Security Schemes – Why Keep Them Public?
Should we or should we not keep our security protocols and algorithms public? The debate has been going on for quite some time. It might even have taken place in the Roman Empire when Caesar Cipher was used to encrypt Julius Caesar’s messages. It has been the norm for a long time for all new security methods to be published externally in order to receive academic and public scrutiny, in a way so that they prove themselves.
There are probably very few people that would think that a new security protocol or algorithm should be kept secret. Their main argument would likely be that if a security scheme is kept secret then it would be tougher for adversaries to reverse engineer or “beat” it. There are multiple responses to that argument. Firstly, sometimes people who know more about a secret algorithm could reveal or leak that information, which would jeopardize the scheme anyway. You can’t trust that a secret will always be a secret. Secondly, by thorough analysis and work, any scheme’s operation could be exposed. For example, if ISAKMP key exchange was kept secret, a cryptanalyst capturing the key exchange would finally be able to get an idea of what type of messages are required for the exchange to happen. And exposing to the public a scheme that is kept private without first being studied carefully for flaws could open a whole new can of worms. For instance, to use the ISAKMP example, what if ISAKMP was not using Diffie-Hellman key exchange and it was using some other non-secure method? Then the moment key exchange messages were revealed there would be a point where the whole scheme would fail. In other words, we want security protocols to be tested, studied and attacked, because that increases our confidence that they are secure as designed, and brings up their potential flaws. It is some sort of “penetration testing” and “security assessment,” so to speak.
Security mechanisms that are not published today are probably part of a trade secret or are easier to be exported due to export regulations. There probably are military schemes that are classified, but even if they are, the reason would not be to make them hard to break, but rather to prevent enemies from using them themselves. In the past, there have been all kinds of conspiracy theories that involve the government being able to break widely accepted algorithms. For example DES, which only uses 56-bit keys, was believed by some conspiracy theorists to be chosen so that the government could brute-force attack it using its “infinite resources” two decades ago. Or some even believed that RSA itself had a “backdoor” where the government could go back and decrypt without knowing any private key. These were merely theories, and over the years we haven’t seen evidence to support them. And the fact that over all these years so many talented, educated and intelligent people haven’t been able to “break” schemes like RSA proves that these conspiracy theories probably don’t hold.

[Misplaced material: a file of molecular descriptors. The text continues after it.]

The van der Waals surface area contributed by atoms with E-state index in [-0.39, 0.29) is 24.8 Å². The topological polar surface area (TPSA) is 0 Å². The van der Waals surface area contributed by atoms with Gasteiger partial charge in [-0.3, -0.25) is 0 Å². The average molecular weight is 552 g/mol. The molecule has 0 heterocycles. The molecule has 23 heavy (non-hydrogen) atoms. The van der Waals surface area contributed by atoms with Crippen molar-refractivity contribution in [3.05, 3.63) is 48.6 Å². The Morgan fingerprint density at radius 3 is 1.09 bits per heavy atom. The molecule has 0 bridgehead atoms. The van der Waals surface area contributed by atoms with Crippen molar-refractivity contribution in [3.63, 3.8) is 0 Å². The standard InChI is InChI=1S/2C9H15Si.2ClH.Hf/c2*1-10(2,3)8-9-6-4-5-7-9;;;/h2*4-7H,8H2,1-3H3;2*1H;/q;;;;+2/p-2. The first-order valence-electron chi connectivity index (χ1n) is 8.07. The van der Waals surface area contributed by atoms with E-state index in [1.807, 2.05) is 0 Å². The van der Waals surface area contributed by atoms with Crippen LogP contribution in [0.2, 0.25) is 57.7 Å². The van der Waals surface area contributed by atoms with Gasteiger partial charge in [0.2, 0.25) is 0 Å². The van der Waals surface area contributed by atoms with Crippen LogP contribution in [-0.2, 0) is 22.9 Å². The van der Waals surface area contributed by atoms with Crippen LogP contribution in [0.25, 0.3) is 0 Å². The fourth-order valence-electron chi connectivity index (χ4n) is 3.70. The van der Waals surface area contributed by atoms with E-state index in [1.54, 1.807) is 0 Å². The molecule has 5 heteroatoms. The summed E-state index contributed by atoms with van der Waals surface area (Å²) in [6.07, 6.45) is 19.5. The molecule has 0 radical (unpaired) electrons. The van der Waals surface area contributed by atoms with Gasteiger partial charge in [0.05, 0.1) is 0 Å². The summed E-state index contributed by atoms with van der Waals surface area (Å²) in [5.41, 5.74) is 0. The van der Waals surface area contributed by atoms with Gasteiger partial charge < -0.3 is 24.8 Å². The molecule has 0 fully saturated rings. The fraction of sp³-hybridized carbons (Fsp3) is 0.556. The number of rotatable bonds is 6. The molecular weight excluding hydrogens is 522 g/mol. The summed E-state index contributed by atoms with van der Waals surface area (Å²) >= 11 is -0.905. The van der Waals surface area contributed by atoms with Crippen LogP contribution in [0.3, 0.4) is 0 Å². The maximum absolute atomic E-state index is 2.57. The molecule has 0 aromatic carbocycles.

The process that is followed for new cryptographic algorithms nowadays is that an agency (i.e. NIST) puts out a call for proposals for a specific scheme (i.e. hash function). All participants bring their proposals, and after proper investigation and study, the finalists are chosen. With further work and open comments from the community, one algorithm is chosen, and later it becomes a standard. That is how NIST recently chose the AES and SHA2 standards. There are also cases where the research community introduces a scheme that finally proves itself useful, and later becomes accepted with the official organization stamps (NSA, NIST). An example is Elliptic Curve Cryptography (ECC), which became NSA’s Suite B. To be more accurate, ECC started in the academic community but was later patented in the private sector. NSA later bought the rights, and now ECC is used in Suite B. There are also cases where private sector research came up with a scheme to solve an industry problem that was later adopted (if the private sector gives up the rights). Examples are some VPN solutions, or Galois Counter Mode (GCM), now used in IEEE’s 802.1ae. The common ground in all above cases is that all the schemes received extensive review before being widely accepted.
To summarize, security mechanisms will keep being invented and improved, but keeping them secret does not contribute to their security. We could imagine dozens of fiascoes of widely deployed systems that were kept in the dark, thought safe by their inventors, and one day their functionality was leaked and the “world ended.” What one person thinks as being secure, someone else might be able to prove insecure. Researchers studying the security protocols and algorithms will always be the best way to build secure systems. That is how it has been and that is how we expect it to remain.